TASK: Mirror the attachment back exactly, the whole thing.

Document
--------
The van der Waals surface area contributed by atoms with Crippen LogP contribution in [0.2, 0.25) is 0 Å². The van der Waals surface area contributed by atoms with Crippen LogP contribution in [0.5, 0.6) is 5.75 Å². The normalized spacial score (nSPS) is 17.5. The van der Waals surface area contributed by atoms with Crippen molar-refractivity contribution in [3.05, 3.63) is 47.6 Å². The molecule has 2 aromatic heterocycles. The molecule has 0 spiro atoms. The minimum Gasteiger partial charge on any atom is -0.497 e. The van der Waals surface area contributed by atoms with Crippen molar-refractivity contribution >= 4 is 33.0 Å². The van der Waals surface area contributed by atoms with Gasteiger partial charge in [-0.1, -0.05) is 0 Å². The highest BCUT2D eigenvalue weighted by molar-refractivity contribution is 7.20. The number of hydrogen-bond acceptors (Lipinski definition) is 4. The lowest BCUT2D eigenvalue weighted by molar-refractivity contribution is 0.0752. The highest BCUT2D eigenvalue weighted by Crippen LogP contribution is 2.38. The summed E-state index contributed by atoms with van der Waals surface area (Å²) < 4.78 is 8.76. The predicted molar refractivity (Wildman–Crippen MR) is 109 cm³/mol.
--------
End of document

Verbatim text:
The van der Waals surface area contributed by atoms with Crippen LogP contribution in [0.2, 0.25) is 0 Å². The van der Waals surface area contributed by atoms with Crippen LogP contribution in [0.5, 0.6) is 5.75 Å². The normalized spacial score (nSPS) is 17.5. The van der Waals surface area contributed by atoms with Crippen molar-refractivity contribution in [3.05, 3.63) is 47.6 Å². The molecule has 2 aromatic heterocycles. The molecule has 0 spiro atoms. The minimum Gasteiger partial charge on any atom is -0.497 e. The van der Waals surface area contributed by atoms with Crippen molar-refractivity contribution >= 4 is 33.0 Å². The van der Waals surface area contributed by atoms with Gasteiger partial charge in [-0.1, -0.05) is 0 Å². The highest BCUT2D eigenvalue weighted by molar-refractivity contribution is 7.20. The number of hydrogen-bond acceptors (Lipinski definition) is 4. The lowest BCUT2D eigenvalue weighted by molar-refractivity contribution is 0.0752. The highest BCUT2D eigenvalue weighted by Crippen LogP contribution is 2.38. The summed E-state index contributed by atoms with van der Waals surface area (Å²) < 4.78 is 8.76. The predicted molar refractivity (Wildman–Crippen MR) is 109 cm³/mol.